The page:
Wikimedia Commons A historical photograph from 1910 shows sled dogs working in Ile-a-la-Crosse, Sask. Decades later, changes in northern life means descendants of dogs like these are left to roam the area as strays.

Each spring as dogs enter mating season, some people in northern Saskatchewan turn to culling.

Duane Favel, mayor of the remote village of Ile-a-la-Crosse, says during this time of year untagged canines that litter the streets are in heat and aggressive.

“They start bunching up outside the schools,” said Favel. “They become extremely dangerous.”

It’s been like this since Favel can remember. One explanation, he said, is northern society has changed and dogs are no longer necessary for transportation.

But without a permanent veterinarian to neuter animals or a bylaw enforcer to regulate pet owners, Favel said Ile-a-la-Crosse has few options.

“Sometimes we have to resort to culling, which is unfortunate because we certainly don’t want to do that,” said Favel.

He could not estimate how many dogs have been killed in the process.

A poster hung at the village office around three months ago, says administrator Diane McCallum, seeks pest control personnel who have firearm acquisition certificates.

Saskatchewan Dog Cull Poster

“It took a while before we got anyone,” said McCallum.

Even though most don’t want to shoot dogs, tragedies are fresh in the minds of those who live in isolated places.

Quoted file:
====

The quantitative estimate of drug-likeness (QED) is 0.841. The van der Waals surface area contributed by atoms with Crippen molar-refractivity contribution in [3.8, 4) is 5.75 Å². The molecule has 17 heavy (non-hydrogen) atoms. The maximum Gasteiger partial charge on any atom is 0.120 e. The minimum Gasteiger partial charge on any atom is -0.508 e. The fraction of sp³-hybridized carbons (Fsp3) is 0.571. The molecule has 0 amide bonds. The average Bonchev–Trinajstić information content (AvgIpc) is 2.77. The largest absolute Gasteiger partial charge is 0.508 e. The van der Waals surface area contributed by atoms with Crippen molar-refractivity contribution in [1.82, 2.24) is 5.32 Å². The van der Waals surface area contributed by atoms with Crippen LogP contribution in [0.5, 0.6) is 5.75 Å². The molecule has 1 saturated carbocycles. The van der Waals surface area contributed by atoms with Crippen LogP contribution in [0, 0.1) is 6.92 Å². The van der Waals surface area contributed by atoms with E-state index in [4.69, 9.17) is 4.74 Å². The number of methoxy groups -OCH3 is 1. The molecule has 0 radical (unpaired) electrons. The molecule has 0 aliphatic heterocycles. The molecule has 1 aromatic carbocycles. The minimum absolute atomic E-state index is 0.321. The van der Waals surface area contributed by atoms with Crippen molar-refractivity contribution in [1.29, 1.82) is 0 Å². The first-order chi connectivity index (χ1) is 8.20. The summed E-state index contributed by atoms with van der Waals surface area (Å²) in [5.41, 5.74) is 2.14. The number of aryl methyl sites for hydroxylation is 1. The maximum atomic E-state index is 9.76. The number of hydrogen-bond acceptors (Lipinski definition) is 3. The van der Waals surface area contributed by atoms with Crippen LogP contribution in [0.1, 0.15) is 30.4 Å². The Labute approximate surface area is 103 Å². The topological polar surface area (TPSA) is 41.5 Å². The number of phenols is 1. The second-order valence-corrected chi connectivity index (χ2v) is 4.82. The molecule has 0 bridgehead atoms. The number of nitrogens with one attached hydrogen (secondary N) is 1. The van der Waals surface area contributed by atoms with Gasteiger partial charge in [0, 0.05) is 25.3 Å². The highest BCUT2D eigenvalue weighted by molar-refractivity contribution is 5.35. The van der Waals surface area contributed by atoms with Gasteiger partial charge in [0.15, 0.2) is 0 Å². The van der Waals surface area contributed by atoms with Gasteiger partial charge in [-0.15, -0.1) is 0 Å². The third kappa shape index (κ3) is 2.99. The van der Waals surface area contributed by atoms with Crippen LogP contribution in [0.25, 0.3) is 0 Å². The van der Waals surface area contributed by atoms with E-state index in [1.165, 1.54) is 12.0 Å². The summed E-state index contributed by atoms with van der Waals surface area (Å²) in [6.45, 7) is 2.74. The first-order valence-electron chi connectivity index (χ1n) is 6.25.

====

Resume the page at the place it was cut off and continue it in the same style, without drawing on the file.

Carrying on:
This season, two young girls were attacked and killed in rural Manitoba on separate occasions. In 2009, a six-year-old boy was mauled in Ile-a-la-Crosse.

Favel said he is consulting with residents on an action plan and there is a need for a holding facility for dogs to stay until claimed or brought to a shelter, which could be difficult to finance.

Louise Bowden-Leonard, a supporter of animal rights based in Nova Scotia, says the federal and provincial governments should step in to help find better solutions and contraceptive methods. She shared the pest control ad from Il-a-la-Crosse on Twitter to raise awareness.

“It’s really tragic that these things need to constantly happen in order for anyone to realize there’s a problem,” said Bowden-Leonard.

A spokesperson with the Ministry of Government Relations in Saskatchewan, who requested not to be named, said animal control is not the province’s responsibility.

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